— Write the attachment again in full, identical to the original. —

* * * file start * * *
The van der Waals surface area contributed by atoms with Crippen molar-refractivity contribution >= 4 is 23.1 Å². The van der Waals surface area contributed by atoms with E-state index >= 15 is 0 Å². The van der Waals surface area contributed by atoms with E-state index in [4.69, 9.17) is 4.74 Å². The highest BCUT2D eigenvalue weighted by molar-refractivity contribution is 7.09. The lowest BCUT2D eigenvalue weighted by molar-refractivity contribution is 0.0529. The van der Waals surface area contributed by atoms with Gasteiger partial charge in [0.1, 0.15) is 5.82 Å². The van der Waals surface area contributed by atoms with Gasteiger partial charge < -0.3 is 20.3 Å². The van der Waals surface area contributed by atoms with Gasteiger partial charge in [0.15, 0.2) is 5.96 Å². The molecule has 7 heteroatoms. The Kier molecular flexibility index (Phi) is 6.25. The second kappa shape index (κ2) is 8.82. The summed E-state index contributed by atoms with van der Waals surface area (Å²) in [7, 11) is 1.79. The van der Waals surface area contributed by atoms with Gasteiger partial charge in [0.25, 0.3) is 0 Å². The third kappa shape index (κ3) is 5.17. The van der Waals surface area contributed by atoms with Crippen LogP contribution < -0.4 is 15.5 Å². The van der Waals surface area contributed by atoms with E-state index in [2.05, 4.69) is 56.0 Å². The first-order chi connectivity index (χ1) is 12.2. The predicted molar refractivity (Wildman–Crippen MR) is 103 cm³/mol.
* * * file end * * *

The van der Waals surface area contributed by atoms with Crippen molar-refractivity contribution >= 4 is 23.1 Å². The van der Waals surface area contributed by atoms with E-state index >= 15 is 0 Å². The van der Waals surface area contributed by atoms with E-state index in [4.69, 9.17) is 4.74 Å². The highest BCUT2D eigenvalue weighted by molar-refractivity contribution is 7.09. The lowest BCUT2D eigenvalue weighted by molar-refractivity contribution is 0.0529. The van der Waals surface area contributed by atoms with Gasteiger partial charge in [0.1, 0.15) is 5.82 Å². The van der Waals surface area contributed by atoms with Gasteiger partial charge < -0.3 is 20.3 Å². The van der Waals surface area contributed by atoms with Gasteiger partial charge in [0.15, 0.2) is 5.96 Å². The molecule has 7 heteroatoms. The Kier molecular flexibility index (Phi) is 6.25. The second kappa shape index (κ2) is 8.82. The summed E-state index contributed by atoms with van der Waals surface area (Å²) in [7, 11) is 1.79. The van der Waals surface area contributed by atoms with Gasteiger partial charge in [0.25, 0.3) is 0 Å². The third kappa shape index (κ3) is 5.17. The van der Waals surface area contributed by atoms with Crippen LogP contribution < -0.4 is 15.5 Å². The van der Waals surface area contributed by atoms with E-state index in [2.05, 4.69) is 56.0 Å². The first-order chi connectivity index (χ1) is 12.2. The predicted molar refractivity (Wildman–Crippen MR) is 103 cm³/mol.